All in the Family: systematic reviews, rapid reviews, scoping reviews, realist reviews, and more. Moher D et al. Systematic Reviews 20154:183
The journal Systematic Reviews has been responsible for a significant number of the articles on rapid review methods featured on this site. This latest article, an editorial, is refreshing! It helpfully restates the role of systematic reviews and highlights the methodological development:
“What distinguished systematic reviews was the use of formal explicit methods, in other words pre-specification, of what exactly was the question to be answered, how evidence was searched for and assessed, and how it was synthesized in order to reach the conclusion. Importantly, these formal methods were described as part of the review itself in a Methods section. In turn, these methods themselves became the subject of hypothesis-testing studies…”
They then discuss the rise of rapid, scoping and other forms of reviews stating:
“It is our view that all of these new forms of reviews are related to systematic reviews, similar to the way that different biological Species within the same Family are related to each other.”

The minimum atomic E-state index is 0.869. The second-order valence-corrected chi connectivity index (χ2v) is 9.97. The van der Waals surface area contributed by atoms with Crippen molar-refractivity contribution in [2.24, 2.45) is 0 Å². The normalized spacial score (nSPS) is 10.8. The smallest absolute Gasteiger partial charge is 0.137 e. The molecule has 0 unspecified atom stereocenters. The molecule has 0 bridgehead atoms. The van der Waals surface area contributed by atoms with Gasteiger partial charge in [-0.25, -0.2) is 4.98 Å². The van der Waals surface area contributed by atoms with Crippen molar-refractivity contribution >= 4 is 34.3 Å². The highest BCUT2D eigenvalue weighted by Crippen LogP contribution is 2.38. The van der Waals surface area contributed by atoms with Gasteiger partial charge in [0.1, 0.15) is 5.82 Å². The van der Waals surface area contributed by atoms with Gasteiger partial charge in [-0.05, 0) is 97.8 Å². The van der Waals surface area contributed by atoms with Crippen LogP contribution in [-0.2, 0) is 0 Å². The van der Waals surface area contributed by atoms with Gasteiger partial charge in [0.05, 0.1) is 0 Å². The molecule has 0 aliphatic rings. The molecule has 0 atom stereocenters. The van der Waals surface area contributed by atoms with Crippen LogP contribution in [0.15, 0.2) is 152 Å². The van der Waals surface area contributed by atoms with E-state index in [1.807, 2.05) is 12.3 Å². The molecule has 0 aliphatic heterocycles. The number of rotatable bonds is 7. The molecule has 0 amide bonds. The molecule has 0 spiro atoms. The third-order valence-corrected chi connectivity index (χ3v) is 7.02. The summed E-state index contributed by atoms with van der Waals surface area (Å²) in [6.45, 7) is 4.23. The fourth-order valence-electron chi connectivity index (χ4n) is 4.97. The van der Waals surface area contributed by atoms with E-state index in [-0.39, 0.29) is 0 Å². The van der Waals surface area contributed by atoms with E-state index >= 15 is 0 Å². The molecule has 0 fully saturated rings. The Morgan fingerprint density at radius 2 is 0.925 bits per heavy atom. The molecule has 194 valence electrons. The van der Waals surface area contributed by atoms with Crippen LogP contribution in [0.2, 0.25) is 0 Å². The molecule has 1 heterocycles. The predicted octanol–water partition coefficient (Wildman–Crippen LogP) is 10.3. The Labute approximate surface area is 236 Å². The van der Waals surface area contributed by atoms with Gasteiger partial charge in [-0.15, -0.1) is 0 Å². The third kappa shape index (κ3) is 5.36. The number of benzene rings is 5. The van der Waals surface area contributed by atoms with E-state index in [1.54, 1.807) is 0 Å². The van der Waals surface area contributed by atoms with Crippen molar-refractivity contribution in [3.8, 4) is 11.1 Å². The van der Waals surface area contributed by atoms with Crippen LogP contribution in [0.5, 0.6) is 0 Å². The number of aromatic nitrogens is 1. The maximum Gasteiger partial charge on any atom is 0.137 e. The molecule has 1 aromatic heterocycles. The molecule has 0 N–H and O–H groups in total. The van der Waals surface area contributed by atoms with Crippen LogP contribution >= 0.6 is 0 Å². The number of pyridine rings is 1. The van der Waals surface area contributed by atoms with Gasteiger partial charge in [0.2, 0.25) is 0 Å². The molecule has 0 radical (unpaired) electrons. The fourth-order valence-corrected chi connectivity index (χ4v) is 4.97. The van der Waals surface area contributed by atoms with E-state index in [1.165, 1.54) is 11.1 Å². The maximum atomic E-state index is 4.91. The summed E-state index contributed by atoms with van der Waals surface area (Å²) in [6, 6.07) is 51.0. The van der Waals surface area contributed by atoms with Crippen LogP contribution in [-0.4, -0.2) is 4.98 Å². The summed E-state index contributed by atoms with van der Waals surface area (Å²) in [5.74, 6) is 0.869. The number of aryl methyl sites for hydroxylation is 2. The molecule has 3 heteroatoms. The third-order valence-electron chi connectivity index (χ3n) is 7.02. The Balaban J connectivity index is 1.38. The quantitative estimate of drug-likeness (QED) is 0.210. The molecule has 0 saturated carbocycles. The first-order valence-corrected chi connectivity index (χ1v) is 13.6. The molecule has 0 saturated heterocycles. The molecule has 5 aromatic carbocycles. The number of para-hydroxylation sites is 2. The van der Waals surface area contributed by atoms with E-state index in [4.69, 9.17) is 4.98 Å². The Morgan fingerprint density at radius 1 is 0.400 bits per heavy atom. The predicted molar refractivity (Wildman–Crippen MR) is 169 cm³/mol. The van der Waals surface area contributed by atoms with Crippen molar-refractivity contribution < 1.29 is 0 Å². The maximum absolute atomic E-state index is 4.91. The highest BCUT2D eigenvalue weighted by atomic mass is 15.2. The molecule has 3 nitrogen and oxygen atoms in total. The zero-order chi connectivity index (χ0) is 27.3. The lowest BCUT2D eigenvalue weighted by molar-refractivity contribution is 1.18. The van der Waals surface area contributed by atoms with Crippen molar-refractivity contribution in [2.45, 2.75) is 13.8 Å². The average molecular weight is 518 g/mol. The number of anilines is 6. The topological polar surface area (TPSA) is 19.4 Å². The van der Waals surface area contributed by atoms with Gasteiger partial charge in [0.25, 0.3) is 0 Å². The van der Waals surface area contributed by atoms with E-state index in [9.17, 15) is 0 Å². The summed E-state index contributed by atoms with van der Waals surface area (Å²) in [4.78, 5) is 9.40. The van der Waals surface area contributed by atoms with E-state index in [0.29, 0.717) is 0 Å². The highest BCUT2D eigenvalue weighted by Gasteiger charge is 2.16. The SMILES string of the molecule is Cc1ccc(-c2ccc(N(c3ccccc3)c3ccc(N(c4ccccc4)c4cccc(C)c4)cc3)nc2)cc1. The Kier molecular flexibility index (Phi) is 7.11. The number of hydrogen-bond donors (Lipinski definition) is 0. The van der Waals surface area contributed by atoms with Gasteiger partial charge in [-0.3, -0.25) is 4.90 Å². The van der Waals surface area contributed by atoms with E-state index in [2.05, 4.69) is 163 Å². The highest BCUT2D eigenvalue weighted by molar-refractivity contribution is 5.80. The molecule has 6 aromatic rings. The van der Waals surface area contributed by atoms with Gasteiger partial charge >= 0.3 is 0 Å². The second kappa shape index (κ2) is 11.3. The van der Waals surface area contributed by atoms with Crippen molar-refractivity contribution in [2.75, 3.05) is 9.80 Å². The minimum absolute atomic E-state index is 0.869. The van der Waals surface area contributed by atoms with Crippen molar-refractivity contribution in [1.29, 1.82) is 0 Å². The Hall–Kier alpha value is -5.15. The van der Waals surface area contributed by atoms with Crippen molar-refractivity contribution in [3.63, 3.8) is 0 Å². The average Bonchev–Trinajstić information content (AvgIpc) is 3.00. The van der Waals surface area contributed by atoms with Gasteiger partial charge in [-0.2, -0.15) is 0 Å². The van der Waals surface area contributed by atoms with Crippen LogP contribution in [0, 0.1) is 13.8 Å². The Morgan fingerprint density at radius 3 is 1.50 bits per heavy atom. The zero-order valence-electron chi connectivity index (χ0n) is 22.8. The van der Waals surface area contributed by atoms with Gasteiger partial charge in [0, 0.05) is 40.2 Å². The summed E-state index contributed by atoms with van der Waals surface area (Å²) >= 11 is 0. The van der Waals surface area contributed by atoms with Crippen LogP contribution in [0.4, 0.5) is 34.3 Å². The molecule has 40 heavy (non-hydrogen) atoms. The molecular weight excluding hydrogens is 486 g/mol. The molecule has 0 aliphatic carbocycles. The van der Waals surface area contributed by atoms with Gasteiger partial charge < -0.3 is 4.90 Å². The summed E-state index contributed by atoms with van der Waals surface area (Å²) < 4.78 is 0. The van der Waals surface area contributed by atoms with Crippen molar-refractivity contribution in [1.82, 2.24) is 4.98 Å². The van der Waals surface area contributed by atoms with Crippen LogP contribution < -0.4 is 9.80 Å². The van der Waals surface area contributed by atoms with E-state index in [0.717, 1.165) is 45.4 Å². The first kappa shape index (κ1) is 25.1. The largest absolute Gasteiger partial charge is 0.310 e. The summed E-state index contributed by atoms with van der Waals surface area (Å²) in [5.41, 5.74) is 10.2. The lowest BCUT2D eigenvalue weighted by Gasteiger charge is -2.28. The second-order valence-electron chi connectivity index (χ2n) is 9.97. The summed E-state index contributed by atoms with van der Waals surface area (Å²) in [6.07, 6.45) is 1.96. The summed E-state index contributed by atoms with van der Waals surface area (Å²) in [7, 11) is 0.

I like the notion of a systematic review ‘family’ but it still requires further development of the nomenclature. When you think of a ‘systematic review’ it probably evokes images of Cochrane-style systematic reviews. Is this the standard measure of a systematic review? Is a systematic review using regulatory data, unpublished trials etc a systematic review plus? What about one using rapid methods – is that a rapid review or a rapid systematic review? It’s confusing for me and I dare say it is for consumers of evidence who, if they are trained in evidence-based method see systematic reviews as being at the top of the evidence pyramid. But this issue is for further discussion!
The final paragraph was particularly notable:
“Systematic Reviews has responded to these emerging techniques and already publishes papers reporting methods and findings from the systematic review family and has for example published an extremely popular series on rapid reviews. We would like to consolidate this position and invite submission of these new species of reviews, as long as they meet the qualifications just listed. We expect this process of evolution to continue and to refine the methods such that in 10 years’ time, there will appear new, as yet unimagined species of reviews—and perhaps some current species of review will become extinct. Thus, it is with the scientific method, which we believe is the foundation that unites the Family of systematic reviews.”
The editors are looking forward, expecting change and opening up the possibility that certain methods might actually be extinct. It is so nice to see this last paragraph, it brings with it a great sense of optimism.